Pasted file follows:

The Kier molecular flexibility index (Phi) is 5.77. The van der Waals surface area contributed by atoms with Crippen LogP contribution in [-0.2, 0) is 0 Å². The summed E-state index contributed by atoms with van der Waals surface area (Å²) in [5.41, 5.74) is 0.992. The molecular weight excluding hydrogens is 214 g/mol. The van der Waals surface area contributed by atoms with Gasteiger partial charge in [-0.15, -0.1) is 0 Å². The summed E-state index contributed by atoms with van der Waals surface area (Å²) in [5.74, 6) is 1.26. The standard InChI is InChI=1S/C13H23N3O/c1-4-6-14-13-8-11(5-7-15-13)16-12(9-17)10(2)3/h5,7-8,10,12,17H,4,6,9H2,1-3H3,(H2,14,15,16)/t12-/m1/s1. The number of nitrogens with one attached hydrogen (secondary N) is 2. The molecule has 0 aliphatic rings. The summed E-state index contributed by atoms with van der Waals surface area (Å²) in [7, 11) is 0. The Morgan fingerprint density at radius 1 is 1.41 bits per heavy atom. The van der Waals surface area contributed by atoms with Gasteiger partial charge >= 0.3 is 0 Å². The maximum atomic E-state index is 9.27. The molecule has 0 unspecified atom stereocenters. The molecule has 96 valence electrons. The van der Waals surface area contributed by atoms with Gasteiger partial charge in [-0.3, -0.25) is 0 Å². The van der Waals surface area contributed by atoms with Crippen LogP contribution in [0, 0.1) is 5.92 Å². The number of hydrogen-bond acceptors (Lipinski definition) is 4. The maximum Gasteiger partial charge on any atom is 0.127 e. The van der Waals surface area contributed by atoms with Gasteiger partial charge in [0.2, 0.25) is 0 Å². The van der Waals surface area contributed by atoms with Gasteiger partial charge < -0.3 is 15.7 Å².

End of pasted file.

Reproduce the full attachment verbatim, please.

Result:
The Kier molecular flexibility index (Phi) is 5.77. The van der Waals surface area contributed by atoms with Crippen LogP contribution in [-0.2, 0) is 0 Å². The summed E-state index contributed by atoms with van der Waals surface area (Å²) in [5.41, 5.74) is 0.992. The molecular weight excluding hydrogens is 214 g/mol. The van der Waals surface area contributed by atoms with Gasteiger partial charge in [-0.15, -0.1) is 0 Å². The summed E-state index contributed by atoms with van der Waals surface area (Å²) in [5.74, 6) is 1.26. The standard InChI is InChI=1S/C13H23N3O/c1-4-6-14-13-8-11(5-7-15-13)16-12(9-17)10(2)3/h5,7-8,10,12,17H,4,6,9H2,1-3H3,(H2,14,15,16)/t12-/m1/s1. The number of nitrogens with one attached hydrogen (secondary N) is 2. The molecule has 0 aliphatic rings. The summed E-state index contributed by atoms with van der Waals surface area (Å²) in [7, 11) is 0. The Morgan fingerprint density at radius 1 is 1.41 bits per heavy atom. The van der Waals surface area contributed by atoms with Gasteiger partial charge >= 0.3 is 0 Å². The maximum atomic E-state index is 9.27. The molecule has 0 unspecified atom stereocenters. The molecule has 96 valence electrons. The van der Waals surface area contributed by atoms with Gasteiger partial charge in [-0.3, -0.25) is 0 Å². The van der Waals surface area contributed by atoms with Crippen LogP contribution in [0, 0.1) is 5.92 Å². The number of hydrogen-bond acceptors (Lipinski definition) is 4. The maximum Gasteiger partial charge on any atom is 0.127 e. The van der Waals surface area contributed by atoms with Gasteiger partial charge in [0.2, 0.25) is 0 Å². The van der Waals surface area contributed by atoms with Gasteiger partial charge < -0.3 is 15.7 Å².